Wednesday, September 21, 2011

How EAPs Can Help You With Personal Problems


Guest Post: Aunt Bertha knows that working families sometimes need extra help. This guest post by Kieron Casey will help you understand and navigate this process with your employer. Spelling is based on British English.


An employee assistance program (
EAP) is intended to provide workers who are coping with a significant work-related or personal problem with the counselling services they need. Businesses are aware that any employee can experience such a problem at some point—a problem that can affect their ability to function both at work and at home.

By offering these programs to their workers, employers realize the following benefits:
● Professional counselling can help eliminate those distractions that prevent their employees from doing their very best on the job.
● When employees have to be replaced because of these problems, the employer inevitably bears the expense of hiring someone new, along with losing what they have already invested in someone who leaves the company.
● Providing workers with a good program shows them that their employer is sincerely interested in their well-being.

EAPs vary in scope

Not surprisingly, a large company is able to offer their workers a more extensive list of programs, and in some cases, the services they provide are even extended to the employees’ family members.
As a rule, businesses allow counselling and other assistance to take place during the work day and/or after hours. The counsellors are skilled in helping employees find a solution to their problems, and when they feel it is necessary, they also refer workers to volunteers or trained professionals in the local community for additional help.

Getting workers to participate in a program

As an incentive to those who need help to participate in a program, employers usually offer these counselling services without cost to their full-time employees. However, they often restrict the number of counselling sessions that can be conducted prior to charging a fee. Generally speaking, the cost of any referrals the counsellors make is usually covered as a benefit of a more traditional health care program. Please check with your Human Resource Department.

Assistant programmes are thankfully available all over the world and are accessible for most workers. Examples of prominent not for profit EAPs include Long Island’s
Open Arms program which aims in assisting the region’s labour unions as well as small businesses and major corporations. The program helps individuals and their relatives who may be struggling with alcohol and drugs issues and provides interventions, referrals and follow up schemes too. WorkLife Hawaii is another local EAP service provider which helps companies assist with risk management so as to not allow an individual’s personal problems put themselves or others at risk. In Canada FSEAP are specialists who provide confidential counselling via professionals who all hold Masters or Doctorates in Social Work or Psychology and all boast a minimum of five years counselling experience each. Other prominent EAPs include Buffalo’s Child & Family Services and Ontario’s Family Services. Each of these programs aims to help individuals in both their personal and professional lives overcome any potential problems.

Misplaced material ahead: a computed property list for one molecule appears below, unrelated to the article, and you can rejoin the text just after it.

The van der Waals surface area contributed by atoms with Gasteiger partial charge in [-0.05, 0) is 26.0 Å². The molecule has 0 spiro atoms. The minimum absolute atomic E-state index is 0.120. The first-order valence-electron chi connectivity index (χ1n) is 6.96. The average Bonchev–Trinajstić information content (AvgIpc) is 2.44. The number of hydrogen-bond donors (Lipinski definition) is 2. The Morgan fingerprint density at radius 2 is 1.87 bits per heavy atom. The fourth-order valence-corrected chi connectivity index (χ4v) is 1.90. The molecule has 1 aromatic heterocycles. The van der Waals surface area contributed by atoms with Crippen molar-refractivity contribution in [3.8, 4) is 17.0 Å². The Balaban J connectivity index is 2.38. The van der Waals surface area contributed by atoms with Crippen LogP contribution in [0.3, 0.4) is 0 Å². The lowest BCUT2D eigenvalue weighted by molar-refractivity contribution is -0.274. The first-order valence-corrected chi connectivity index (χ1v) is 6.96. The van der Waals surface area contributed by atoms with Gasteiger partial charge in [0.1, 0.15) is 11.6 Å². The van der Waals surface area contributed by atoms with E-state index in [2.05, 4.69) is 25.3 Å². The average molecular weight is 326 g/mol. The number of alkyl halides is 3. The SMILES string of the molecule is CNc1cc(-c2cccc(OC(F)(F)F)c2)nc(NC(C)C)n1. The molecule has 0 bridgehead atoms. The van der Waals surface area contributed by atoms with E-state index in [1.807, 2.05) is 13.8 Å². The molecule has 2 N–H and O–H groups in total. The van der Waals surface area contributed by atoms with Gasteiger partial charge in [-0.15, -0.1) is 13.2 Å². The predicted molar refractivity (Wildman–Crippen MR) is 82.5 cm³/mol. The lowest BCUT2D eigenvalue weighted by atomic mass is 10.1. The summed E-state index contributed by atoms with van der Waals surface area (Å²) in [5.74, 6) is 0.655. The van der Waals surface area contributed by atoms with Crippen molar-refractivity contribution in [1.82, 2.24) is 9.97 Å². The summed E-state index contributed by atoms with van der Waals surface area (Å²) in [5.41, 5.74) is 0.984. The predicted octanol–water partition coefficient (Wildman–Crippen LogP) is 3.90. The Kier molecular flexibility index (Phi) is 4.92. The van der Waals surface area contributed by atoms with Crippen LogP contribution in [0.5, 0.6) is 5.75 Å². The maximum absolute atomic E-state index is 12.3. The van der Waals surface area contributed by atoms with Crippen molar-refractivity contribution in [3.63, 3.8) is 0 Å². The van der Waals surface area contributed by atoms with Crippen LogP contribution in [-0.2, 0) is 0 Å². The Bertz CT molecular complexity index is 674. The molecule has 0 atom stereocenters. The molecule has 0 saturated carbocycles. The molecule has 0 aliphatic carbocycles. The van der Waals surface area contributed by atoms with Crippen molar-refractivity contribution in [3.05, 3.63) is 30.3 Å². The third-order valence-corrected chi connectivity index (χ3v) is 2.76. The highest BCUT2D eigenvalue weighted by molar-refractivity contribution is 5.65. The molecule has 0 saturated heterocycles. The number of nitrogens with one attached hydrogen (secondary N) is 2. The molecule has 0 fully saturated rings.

Confidentiality is a concern

When a worker agrees to meet with a counsellor, the employer has him or her contact the program administrator, who is usually an employee in their Human Resources Department. While this step is necessary from the employer’s viewpoint in order to maintain control over the program, participating workers sometimes raise the question of confidentiality when they have to do this.
In order for an EAP to reach its goal, the participants must be convinced that any information they share in conjunction with the program will be regarded as confidential. In other words, any personal and private information revealed to counsellors must not be shared with those who are outside of the program.

If a referral to the program is issued by the employee’s manager or supervisor and also includes disciplining the employee because of poor on-the-job performance, that information should not be revealed to the counsellors.



Author Bio

Kieron Casey is a BA (Hons) Journalism graduate who blogs regularly on a number of topics including employment, careers and assistance programs

No comments:

Post a Comment